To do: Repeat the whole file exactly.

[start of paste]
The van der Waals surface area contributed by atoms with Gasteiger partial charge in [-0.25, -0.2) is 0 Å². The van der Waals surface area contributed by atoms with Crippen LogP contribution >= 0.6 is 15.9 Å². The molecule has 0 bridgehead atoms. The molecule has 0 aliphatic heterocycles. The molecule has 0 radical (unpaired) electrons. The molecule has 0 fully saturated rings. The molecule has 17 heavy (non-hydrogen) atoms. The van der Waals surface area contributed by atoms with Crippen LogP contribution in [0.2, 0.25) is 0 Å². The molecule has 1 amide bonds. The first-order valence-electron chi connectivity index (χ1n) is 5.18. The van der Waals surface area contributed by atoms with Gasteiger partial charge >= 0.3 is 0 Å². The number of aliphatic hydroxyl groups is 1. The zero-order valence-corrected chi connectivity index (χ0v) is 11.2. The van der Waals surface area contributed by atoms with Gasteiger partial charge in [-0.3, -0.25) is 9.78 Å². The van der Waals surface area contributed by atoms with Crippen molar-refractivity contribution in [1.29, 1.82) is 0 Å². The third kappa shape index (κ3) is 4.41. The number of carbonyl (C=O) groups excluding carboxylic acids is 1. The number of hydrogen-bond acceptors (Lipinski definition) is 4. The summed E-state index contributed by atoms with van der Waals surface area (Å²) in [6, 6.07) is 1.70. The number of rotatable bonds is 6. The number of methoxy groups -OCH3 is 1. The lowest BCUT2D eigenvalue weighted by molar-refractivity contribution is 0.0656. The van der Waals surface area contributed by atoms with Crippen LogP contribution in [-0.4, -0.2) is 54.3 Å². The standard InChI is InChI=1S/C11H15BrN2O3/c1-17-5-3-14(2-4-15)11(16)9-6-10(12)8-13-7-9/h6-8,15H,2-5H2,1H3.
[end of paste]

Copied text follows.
The van der Waals surface area contributed by atoms with Gasteiger partial charge in [-0.25, -0.2) is 0 Å². The van der Waals surface area contributed by atoms with Crippen LogP contribution >= 0.6 is 15.9 Å². The molecule has 0 bridgehead atoms. The molecule has 0 aliphatic heterocycles. The molecule has 0 radical (unpaired) electrons. The molecule has 0 fully saturated rings. The molecule has 17 heavy (non-hydrogen) atoms. The van der Waals surface area contributed by atoms with Crippen LogP contribution in [0.2, 0.25) is 0 Å². The molecule has 1 amide bonds. The first-order valence-electron chi connectivity index (χ1n) is 5.18. The van der Waals surface area contributed by atoms with Gasteiger partial charge >= 0.3 is 0 Å². The number of aliphatic hydroxyl groups is 1. The zero-order valence-corrected chi connectivity index (χ0v) is 11.2. The van der Waals surface area contributed by atoms with Gasteiger partial charge in [-0.3, -0.25) is 9.78 Å². The van der Waals surface area contributed by atoms with Crippen molar-refractivity contribution in [1.29, 1.82) is 0 Å². The third kappa shape index (κ3) is 4.41. The number of carbonyl (C=O) groups excluding carboxylic acids is 1. The number of hydrogen-bond acceptors (Lipinski definition) is 4. The summed E-state index contributed by atoms with van der Waals surface area (Å²) in [6, 6.07) is 1.70. The number of rotatable bonds is 6. The number of methoxy groups -OCH3 is 1. The lowest BCUT2D eigenvalue weighted by molar-refractivity contribution is 0.0656. The van der Waals surface area contributed by atoms with Crippen LogP contribution in [-0.4, -0.2) is 54.3 Å². The standard InChI is InChI=1S/C11H15BrN2O3/c1-17-5-3-14(2-4-15)11(16)9-6-10(12)8-13-7-9/h6-8,15H,2-5H2,1H3.